It is not an easy time to be a member of the arts community, no matter what role each of us plays in it. On a personal level, one's colleagues all talk of funding difficulties, slow art sales, diminished public support. In the press, there are frequent reports of slashed funding for the arts and culture; today, I was reading that the Prado Museum in Madrid, flagship of Spain's museums, has had its Government support cut by six million euros and counting. Hard times... but at least the Prado is fighting back. They are now going to open seven days a week, something to celebrate.
Yet at the same time, I stumbled on a report on today's HuffPost Detroit of a report released about the impact of the arts and culture on Michigan's economy which makes one think. Some 221 arts organisations in Michigan shared their economic data to help formulate the Michigan Cultural Data Project, which analyses, on an on-going and ever-wider basis, what effect the arts have on this American state's economy. The figures are eloquent - for every dollar spent by the Michigan State on arts and culture, five-one ($51) dollars are returned to the state economy. That is quite a return.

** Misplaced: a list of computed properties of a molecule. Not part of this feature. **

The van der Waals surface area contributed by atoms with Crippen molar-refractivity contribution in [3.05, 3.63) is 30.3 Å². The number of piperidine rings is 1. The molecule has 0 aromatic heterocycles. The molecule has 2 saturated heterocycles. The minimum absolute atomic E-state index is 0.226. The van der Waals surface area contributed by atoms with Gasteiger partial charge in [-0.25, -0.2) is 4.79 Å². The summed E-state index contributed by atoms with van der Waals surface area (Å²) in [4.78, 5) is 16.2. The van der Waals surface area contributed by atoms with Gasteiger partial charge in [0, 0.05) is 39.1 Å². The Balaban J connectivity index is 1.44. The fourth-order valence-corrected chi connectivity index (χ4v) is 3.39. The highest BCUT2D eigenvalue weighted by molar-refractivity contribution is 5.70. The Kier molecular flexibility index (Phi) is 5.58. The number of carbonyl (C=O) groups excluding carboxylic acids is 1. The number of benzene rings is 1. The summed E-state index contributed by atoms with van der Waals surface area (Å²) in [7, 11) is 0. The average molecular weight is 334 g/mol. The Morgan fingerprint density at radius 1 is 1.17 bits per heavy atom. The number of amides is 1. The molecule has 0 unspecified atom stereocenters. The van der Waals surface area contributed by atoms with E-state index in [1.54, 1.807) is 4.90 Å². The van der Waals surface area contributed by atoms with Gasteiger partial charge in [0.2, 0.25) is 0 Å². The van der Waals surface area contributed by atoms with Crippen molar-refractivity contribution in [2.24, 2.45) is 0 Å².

That is the sort of message that all governments need to hear. Europeans seem more receptive to such information because they have always been keenly aware of tourist returns on investment in their cultural riches. Americans, on the whole, seem a little less aware of the huge impact that a vibrant arts scene can have - hence the importance of such information as that generated in Michigan. Even in today's less than cheery financial news coming out of Davos, Switzerland, there are ways to enhance the quality of our lives in terms of arts and culture.